Posted March 4, 2020 by Mark Perna
Millennials are job-hoppers, constitutionally incapable of remaining loyal to any one employer—or are they? Mark’s article, “Surprise—Millennial And Gen-Z Workers Are More Loyal Than You Think,” published at Forbes.com on March 3, 2020.
Millennial workers are opportunists who, in flitting from job to job, aren’t the least bit loyal to their employers. Or so says conventional wisdom.
And while the 2019 Deloitte Millennial Survey reports that nearly half of Millennials (49%) would, if they had a choice, quit their current job in the next two years, a new study challenges that trend: According to Zapier’s Digital Natives Report, Millennial employees, on average, plan to stay at their current job for 10 years. And Gen-Z, at six years, isn’t far behind.
So how can these seemingly contradictory facts co-exist? Simple: It’s all in the numbers.
If 49% of Millennials are apt to leave their current job within two years, that means, conversely, a full 51% are planning to stay long term and perhaps even until retirement.When it comes to job loyalty, it’s all or nothing for our youngest generations. Click To Tweet
The aha? When it comes to job loyalty, it’s all or nothing for our youngest generations. If companies can inspire their commitment, they’ll go all-in—even, as the Digital Natives Report asserts, to the point of job burnout.
But to win—and sustain—that kind of loyalty, employers must score a workplace trifecta: salary, purpose, and employee development.
Like other generations, Millennials rate salary as the most important reason for accepting a job. Not to mention that nearly three out of four Millennials (74%) and Gen-Zers (73%) expect a pay raise every year in order to stay at their current company. What’s more, they are much bolder in their approach to salary negotiations than their older colleagues.
All to say, to attract and retain Millennial and Gen-Z talent, employers must prioritize a competitive salary with annual pay raises. And yet, as paramount as the paycheck is for this debt-ridden generation, it’s not the only consideration.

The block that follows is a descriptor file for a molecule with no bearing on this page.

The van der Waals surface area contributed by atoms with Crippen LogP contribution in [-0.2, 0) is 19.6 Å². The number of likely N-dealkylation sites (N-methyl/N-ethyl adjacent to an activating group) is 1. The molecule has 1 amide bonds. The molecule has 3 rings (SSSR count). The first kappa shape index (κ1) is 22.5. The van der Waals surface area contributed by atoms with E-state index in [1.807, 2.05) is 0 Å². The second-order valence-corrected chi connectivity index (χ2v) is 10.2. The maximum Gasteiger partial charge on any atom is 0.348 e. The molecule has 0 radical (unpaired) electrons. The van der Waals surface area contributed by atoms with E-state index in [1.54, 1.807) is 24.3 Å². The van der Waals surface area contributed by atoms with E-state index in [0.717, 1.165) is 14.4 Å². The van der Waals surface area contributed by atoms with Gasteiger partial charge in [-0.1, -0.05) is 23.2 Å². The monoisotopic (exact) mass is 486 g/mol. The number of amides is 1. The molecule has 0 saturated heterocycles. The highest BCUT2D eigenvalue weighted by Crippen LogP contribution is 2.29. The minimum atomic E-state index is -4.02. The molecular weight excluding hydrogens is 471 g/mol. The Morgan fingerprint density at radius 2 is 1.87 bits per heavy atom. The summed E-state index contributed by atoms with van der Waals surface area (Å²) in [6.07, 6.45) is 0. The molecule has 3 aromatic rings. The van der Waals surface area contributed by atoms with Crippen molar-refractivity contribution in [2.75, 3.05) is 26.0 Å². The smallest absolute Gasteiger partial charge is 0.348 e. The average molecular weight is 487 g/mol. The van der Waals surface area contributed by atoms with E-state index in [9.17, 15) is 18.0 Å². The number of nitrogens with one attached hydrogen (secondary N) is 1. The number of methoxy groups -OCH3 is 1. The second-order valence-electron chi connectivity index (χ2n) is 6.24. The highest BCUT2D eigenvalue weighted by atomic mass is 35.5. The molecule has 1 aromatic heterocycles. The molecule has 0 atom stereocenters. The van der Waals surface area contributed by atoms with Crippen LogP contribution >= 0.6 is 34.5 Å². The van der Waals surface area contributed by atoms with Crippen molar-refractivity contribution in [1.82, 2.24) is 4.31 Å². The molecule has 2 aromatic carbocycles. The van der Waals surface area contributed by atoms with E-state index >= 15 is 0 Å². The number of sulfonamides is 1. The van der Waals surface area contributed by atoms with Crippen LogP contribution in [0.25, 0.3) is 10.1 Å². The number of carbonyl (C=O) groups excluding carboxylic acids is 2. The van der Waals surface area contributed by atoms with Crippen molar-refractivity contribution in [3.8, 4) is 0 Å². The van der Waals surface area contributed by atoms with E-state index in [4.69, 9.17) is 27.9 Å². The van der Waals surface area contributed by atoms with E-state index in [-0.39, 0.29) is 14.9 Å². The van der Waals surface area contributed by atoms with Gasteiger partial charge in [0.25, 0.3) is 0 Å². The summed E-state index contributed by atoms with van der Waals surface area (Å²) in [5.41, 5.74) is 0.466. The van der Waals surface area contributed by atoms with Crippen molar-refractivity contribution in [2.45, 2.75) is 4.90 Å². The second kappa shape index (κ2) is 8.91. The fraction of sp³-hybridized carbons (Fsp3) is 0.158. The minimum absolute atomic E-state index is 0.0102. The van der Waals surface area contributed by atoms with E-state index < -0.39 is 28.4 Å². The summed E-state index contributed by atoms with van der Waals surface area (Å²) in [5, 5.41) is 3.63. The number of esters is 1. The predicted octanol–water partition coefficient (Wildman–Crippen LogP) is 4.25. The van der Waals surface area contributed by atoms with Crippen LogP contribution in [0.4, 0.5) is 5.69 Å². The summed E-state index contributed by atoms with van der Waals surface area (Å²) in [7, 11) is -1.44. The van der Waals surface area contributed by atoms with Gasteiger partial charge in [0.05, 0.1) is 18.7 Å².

The notion of work-life balance is becoming obsolete, as it insinuates that our professional and personal lives are somehow separate and distinct. But in the new world of 24/7 connectivity, younger workers, especially as digital natives, believe that work and life happen simultaneously and thereby can’t be extricated from one another.
Additionally, the Digital Natives Report notes that 73% of Millennials and 65% of Gen-Zers see their work as an integral part of their personal identity—a key reason why purposeful work is particularly important to them. Besides, if work is life and life is work, then work needs to really matter.
Simply put, then, Millennials and Gen-Z expect a workplace that fully empowers them to be part of something bigger than themselves. They want to make a difference in the world—and that requires a like-minded company culture. Otherwise, they’ll take their talent, energy and loyalty elsewhere.
Millennial college grads don’t feel prepared for today’s evolving workforce, and that makes being able to upskill while on the job a major perk. Moreover, most employers think that younger workers tend to lack some key workplace skills—critical thinking, problem solving, collaboration, leadership, and intercultural fluency, among them.
Thus, it’s no wonder that Millennials, as well as Gen-Z, are seeking workplaces that can fill the gap between their education and their career. Accordingly, on-the-job learning is no longer just a nice perk; in fact, according to Deloitte, the opportunity to learn is now a top reason that job candidates will accept an employer’s offer.
And it’s not only technical skills that younger workers want to learn on the job. They also want to acquire professional skills that will not only last a lifetime, but also can’t—and won’t—be replicated by AI. That’s because, as robotic technology advances, they instinctively understand that “the answer isn’t to out-do the machines, it’s to be more human.”
The all-or-nothing loyalty of Millennials and Gen-Z is good news for today’s employers. That is, if they can, and will, pay them a competitive salary with annual raises, provide a purpose larger than themselves, and present ongoing opportunities to develop and upskill while on the job.
And then what? These youngest—and all-too-often-misunderstood—generations will do the rest.